According to the Food and Agriculture Organization (FAO) of the United Nations around 35% of harvested fish and seafood is either lost or wasted along the supply chain - with other studies putting that number closer to 50%.
And this comes at a time when nearly 90% of the world’s fisheries are harvested right up to or beyond their ecological limits. As populations and appetites for nutritious protein like seafood grow, we have precious few resources to spare.
So where does this loss happen?
Some of it happens while still out on the ocean. Wherever there is fishing, there is bycatch: Millions of tons of fish, sea turtles, whales, dolphins and other sea creatures are caught unintentionally and then discarded or returned to the sea each year - in many cases because they’re dead, dying or badly damaged or because they’re not marketable. A 2009 study found that bycatch could represent 40% of global marine catches that are unused or unmanaged, though in some markets much of this bycatch does make it to market, which makes it tricky to measure.
Luckily, proven solutions like alternative fishing gear do exist to reduce bycatch and others are in the works. (Learn more about how WWF works with partners on developing this gear and how to sustainably manage wild fisheries.)
But bycatch isn’t the only cause of loss. Once a catch lands at dock, it makes a few more stops before reaching your plate, such as processing plants, airplanes, traders, wholesalers, dealers, distributors, and transporters. Along this journey, it must stay cold and controlled through careful preservation and processing techniques to be safe and ready for consumption; if it doesn’t, it can be lost to spoilage at any step. Often the seafood you eat is frozen when caught and transported, then thawed and marketed as “fresh”. FAO estimates that 27% of fish are lost or wasted between catch and consumption.
To help us better envision this long trip, WWF worked with Condition One and Google to bring one of these journeys to life using 360° video and virtual reality (VR). Through this visualization, we are inspired to find solutions and empowered to eliminate waste and to fully value the time and energy behind every wild-caught or farm-raised fish we consume.
Supported by Google’s Daydream Impact program and produced by Condition One, the VR project aims to help raise awareness around the challenges facing our oceans using VR video. Short of physically being on a fishing boat or in a processing plant, there’s no better way to understand these issues.
You can experience the video below on YouTube on desktop or mobile – use your mouse or finger depending on your device to move around and explore the scenery around you. For the most immersive experience, view the video on YouTube using a VR viewer like Cardboard or Daydream View.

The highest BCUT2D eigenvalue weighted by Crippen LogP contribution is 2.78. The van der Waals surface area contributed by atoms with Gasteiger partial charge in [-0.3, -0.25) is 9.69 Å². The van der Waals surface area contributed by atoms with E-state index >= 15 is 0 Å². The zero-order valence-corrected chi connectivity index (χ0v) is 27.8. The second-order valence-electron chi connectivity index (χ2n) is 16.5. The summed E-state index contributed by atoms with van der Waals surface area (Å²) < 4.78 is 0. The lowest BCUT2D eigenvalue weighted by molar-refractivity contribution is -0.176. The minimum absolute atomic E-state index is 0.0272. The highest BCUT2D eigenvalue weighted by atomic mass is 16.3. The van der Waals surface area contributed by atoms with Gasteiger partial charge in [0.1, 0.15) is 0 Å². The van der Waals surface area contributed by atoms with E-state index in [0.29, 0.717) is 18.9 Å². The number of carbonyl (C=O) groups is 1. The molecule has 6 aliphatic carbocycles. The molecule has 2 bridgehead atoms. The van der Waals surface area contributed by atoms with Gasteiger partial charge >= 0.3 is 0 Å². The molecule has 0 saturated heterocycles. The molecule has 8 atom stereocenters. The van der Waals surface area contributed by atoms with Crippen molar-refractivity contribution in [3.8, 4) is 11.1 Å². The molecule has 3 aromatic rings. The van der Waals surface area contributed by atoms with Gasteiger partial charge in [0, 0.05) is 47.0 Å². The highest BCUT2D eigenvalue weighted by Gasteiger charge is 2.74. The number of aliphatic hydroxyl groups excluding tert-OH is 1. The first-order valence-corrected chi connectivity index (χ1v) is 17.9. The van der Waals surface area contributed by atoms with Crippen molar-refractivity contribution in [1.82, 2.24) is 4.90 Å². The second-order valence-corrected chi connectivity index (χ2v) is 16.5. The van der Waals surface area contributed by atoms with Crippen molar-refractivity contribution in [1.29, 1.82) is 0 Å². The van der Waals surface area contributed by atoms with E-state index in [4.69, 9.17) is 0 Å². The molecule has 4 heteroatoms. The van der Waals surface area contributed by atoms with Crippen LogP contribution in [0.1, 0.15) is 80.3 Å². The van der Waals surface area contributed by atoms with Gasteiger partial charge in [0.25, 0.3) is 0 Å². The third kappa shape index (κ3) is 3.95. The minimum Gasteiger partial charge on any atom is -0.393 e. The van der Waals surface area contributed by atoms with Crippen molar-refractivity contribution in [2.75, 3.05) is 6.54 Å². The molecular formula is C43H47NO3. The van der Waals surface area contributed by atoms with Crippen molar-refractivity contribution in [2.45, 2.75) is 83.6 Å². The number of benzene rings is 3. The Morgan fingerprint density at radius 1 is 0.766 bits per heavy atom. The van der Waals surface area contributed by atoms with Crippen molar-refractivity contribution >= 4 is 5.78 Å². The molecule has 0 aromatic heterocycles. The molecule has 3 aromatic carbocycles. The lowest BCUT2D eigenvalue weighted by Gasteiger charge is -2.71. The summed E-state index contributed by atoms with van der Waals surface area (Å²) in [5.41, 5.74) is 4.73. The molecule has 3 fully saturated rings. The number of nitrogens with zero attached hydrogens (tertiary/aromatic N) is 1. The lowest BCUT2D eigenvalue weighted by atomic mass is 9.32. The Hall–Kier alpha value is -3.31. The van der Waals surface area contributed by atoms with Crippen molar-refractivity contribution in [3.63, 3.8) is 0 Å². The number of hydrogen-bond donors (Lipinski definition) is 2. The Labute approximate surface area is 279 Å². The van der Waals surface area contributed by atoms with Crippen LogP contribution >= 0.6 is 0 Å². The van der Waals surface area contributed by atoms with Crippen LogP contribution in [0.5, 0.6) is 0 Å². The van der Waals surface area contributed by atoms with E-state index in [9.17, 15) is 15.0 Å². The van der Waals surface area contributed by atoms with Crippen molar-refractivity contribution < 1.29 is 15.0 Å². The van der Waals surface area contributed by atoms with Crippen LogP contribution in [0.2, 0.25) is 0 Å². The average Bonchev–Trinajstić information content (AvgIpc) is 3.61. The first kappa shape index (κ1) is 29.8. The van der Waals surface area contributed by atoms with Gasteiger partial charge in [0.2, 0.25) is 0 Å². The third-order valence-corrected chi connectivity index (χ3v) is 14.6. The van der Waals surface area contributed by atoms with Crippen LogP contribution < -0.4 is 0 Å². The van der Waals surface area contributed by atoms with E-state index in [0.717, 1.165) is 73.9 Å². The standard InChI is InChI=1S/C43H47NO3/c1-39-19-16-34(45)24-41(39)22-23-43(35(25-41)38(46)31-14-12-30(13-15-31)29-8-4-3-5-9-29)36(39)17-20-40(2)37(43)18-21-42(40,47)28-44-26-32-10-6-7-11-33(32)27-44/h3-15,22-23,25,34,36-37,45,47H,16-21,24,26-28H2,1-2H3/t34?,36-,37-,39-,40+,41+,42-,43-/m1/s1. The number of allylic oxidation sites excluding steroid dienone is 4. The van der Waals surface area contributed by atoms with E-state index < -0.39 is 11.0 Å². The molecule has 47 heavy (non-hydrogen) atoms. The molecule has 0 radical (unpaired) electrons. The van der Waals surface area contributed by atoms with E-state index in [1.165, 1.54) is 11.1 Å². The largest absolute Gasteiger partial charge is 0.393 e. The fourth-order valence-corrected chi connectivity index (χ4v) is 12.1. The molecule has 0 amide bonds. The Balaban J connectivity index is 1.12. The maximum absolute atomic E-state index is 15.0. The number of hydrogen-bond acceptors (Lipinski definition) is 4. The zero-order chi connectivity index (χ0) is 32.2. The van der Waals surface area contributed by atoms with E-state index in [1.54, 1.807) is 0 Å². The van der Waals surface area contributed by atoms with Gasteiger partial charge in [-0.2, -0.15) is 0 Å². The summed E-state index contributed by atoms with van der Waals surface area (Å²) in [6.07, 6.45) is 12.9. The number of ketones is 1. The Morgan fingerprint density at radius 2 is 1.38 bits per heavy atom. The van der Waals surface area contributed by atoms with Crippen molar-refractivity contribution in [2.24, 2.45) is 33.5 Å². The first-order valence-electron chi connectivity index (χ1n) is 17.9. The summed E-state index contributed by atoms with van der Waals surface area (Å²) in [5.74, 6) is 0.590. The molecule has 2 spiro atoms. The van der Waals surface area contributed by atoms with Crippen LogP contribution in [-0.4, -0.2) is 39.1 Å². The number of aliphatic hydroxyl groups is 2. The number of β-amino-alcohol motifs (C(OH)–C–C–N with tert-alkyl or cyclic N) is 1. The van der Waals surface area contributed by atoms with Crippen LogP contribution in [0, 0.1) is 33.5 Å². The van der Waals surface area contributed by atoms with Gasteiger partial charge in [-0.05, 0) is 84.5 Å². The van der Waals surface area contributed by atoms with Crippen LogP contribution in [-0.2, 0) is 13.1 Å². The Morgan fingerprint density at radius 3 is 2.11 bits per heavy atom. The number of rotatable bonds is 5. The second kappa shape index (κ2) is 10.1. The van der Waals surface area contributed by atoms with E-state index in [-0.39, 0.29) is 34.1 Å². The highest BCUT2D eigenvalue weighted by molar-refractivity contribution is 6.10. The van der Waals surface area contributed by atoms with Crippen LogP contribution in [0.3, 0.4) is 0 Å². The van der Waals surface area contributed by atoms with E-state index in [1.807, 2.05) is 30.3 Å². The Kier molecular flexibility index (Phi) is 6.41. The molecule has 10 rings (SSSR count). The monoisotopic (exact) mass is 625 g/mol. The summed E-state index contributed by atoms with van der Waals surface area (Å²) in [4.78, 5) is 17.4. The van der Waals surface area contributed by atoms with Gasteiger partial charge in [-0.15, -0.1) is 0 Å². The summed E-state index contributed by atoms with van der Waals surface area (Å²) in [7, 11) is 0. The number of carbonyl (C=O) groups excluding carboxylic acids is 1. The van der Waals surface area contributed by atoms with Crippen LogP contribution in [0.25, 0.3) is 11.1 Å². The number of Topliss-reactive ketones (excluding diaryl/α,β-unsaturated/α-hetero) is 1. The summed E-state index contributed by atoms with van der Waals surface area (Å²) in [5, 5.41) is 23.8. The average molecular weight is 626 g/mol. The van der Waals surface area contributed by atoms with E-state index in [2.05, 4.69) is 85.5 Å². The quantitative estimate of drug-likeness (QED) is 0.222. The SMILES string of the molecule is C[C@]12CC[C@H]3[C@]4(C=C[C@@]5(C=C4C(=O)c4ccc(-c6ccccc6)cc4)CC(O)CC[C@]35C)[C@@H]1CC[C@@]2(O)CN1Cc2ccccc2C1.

You can also dive in and explore one sample supply chain with a new Google Voyager – a map-based guided story that casts off from a dock in California and follows the fish on their journey, while exploring loss along the way.
The amount of seafood we lose each year could help feed millions around the world. The loss and waste of seafood products represents the loss of biodiversity and all the resources that were used to grow, transport and refrigerate that fish (feed, fuel, energy). By attempting to eliminate seafood waste throughout the supply chain, we can make better use what we harvest, increase the availability of nutritious seafood for people around the world, decrease price volatility in seafood markets, and potentially increase fishery productivity and profitability.
We all have a role to play in reducing lost and waste across the supply chain from fishermen to processors to consumers. For example:
- Gear development and policy changes can reduce bycatch.
- Technological innovation in storage, refrigeration, processing, and packaging can increase efficiency.
- Measurement of waste and sharing loss/waste information across industries can illuminate possible areas for prevention or reduction and cost savings.
- Eliminating fish bycatch or creatively using unavoidable bycatch can generate alternative sources of nutrition for consumers and additional revenue streams for companies.
WWF is working with businesses across the supply chain to reduce loss and waste.
Learn more about what consumers can do to cut waste: www.worldwildlife.org/stories/from-ocean-to-plate
Read more about WWF’s work with private sector partners on sustainable seafood: www.seafoodsustainability.org